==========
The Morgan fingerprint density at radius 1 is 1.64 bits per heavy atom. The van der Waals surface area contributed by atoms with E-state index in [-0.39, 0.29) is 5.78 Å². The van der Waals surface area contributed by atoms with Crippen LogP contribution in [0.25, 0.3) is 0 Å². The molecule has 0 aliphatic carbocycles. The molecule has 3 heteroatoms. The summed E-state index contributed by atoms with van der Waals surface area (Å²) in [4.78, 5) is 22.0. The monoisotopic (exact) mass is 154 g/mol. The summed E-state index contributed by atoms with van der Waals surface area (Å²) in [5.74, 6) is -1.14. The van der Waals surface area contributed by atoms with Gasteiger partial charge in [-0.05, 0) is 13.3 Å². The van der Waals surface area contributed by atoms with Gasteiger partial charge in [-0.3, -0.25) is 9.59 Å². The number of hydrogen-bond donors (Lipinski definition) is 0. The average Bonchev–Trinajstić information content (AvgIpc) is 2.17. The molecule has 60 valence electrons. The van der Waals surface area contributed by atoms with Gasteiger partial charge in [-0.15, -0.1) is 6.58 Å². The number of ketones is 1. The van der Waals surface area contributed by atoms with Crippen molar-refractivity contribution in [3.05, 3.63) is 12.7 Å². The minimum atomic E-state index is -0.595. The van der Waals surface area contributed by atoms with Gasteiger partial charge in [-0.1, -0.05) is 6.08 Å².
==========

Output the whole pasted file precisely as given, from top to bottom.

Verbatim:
The Morgan fingerprint density at radius 1 is 1.64 bits per heavy atom. The van der Waals surface area contributed by atoms with E-state index in [-0.39, 0.29) is 5.78 Å². The van der Waals surface area contributed by atoms with Crippen LogP contribution in [0.25, 0.3) is 0 Å². The molecule has 0 aliphatic carbocycles. The molecule has 3 heteroatoms. The summed E-state index contributed by atoms with van der Waals surface area (Å²) in [4.78, 5) is 22.0. The monoisotopic (exact) mass is 154 g/mol. The summed E-state index contributed by atoms with van der Waals surface area (Å²) in [5.74, 6) is -1.14. The van der Waals surface area contributed by atoms with Gasteiger partial charge in [-0.05, 0) is 13.3 Å². The van der Waals surface area contributed by atoms with Gasteiger partial charge in [-0.3, -0.25) is 9.59 Å². The number of hydrogen-bond donors (Lipinski definition) is 0. The average Bonchev–Trinajstić information content (AvgIpc) is 2.17. The molecule has 60 valence electrons. The van der Waals surface area contributed by atoms with Gasteiger partial charge in [-0.15, -0.1) is 6.58 Å². The number of ketones is 1. The van der Waals surface area contributed by atoms with Crippen molar-refractivity contribution in [3.05, 3.63) is 12.7 Å². The minimum atomic E-state index is -0.595. The van der Waals surface area contributed by atoms with Gasteiger partial charge in [-0.1, -0.05) is 6.08 Å².